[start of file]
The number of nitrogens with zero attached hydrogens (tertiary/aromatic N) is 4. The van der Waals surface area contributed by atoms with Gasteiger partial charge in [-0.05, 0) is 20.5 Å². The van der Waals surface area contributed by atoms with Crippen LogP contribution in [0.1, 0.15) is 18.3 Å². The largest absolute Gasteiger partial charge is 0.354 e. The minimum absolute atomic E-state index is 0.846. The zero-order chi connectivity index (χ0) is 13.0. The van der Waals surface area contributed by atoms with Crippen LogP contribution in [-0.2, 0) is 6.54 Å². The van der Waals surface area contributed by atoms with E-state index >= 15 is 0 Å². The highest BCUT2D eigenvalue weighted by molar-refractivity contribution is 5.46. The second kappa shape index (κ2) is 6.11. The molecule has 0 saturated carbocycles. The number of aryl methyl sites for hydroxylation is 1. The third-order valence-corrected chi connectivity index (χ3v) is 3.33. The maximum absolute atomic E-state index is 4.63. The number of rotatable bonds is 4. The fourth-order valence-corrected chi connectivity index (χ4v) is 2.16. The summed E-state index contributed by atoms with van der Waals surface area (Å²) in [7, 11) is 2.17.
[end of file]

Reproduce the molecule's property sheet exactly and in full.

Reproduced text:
The number of nitrogens with zero attached hydrogens (tertiary/aromatic N) is 4. The van der Waals surface area contributed by atoms with Gasteiger partial charge in [-0.05, 0) is 20.5 Å². The van der Waals surface area contributed by atoms with Crippen LogP contribution in [0.1, 0.15) is 18.3 Å². The largest absolute Gasteiger partial charge is 0.354 e. The minimum absolute atomic E-state index is 0.846. The zero-order chi connectivity index (χ0) is 13.0. The van der Waals surface area contributed by atoms with Crippen LogP contribution in [-0.2, 0) is 6.54 Å². The van der Waals surface area contributed by atoms with E-state index >= 15 is 0 Å². The highest BCUT2D eigenvalue weighted by molar-refractivity contribution is 5.46. The second kappa shape index (κ2) is 6.11. The molecule has 0 saturated carbocycles. The number of aryl methyl sites for hydroxylation is 1. The third-order valence-corrected chi connectivity index (χ3v) is 3.33. The maximum absolute atomic E-state index is 4.63. The number of rotatable bonds is 4. The fourth-order valence-corrected chi connectivity index (χ4v) is 2.16. The summed E-state index contributed by atoms with van der Waals surface area (Å²) in [7, 11) is 2.17.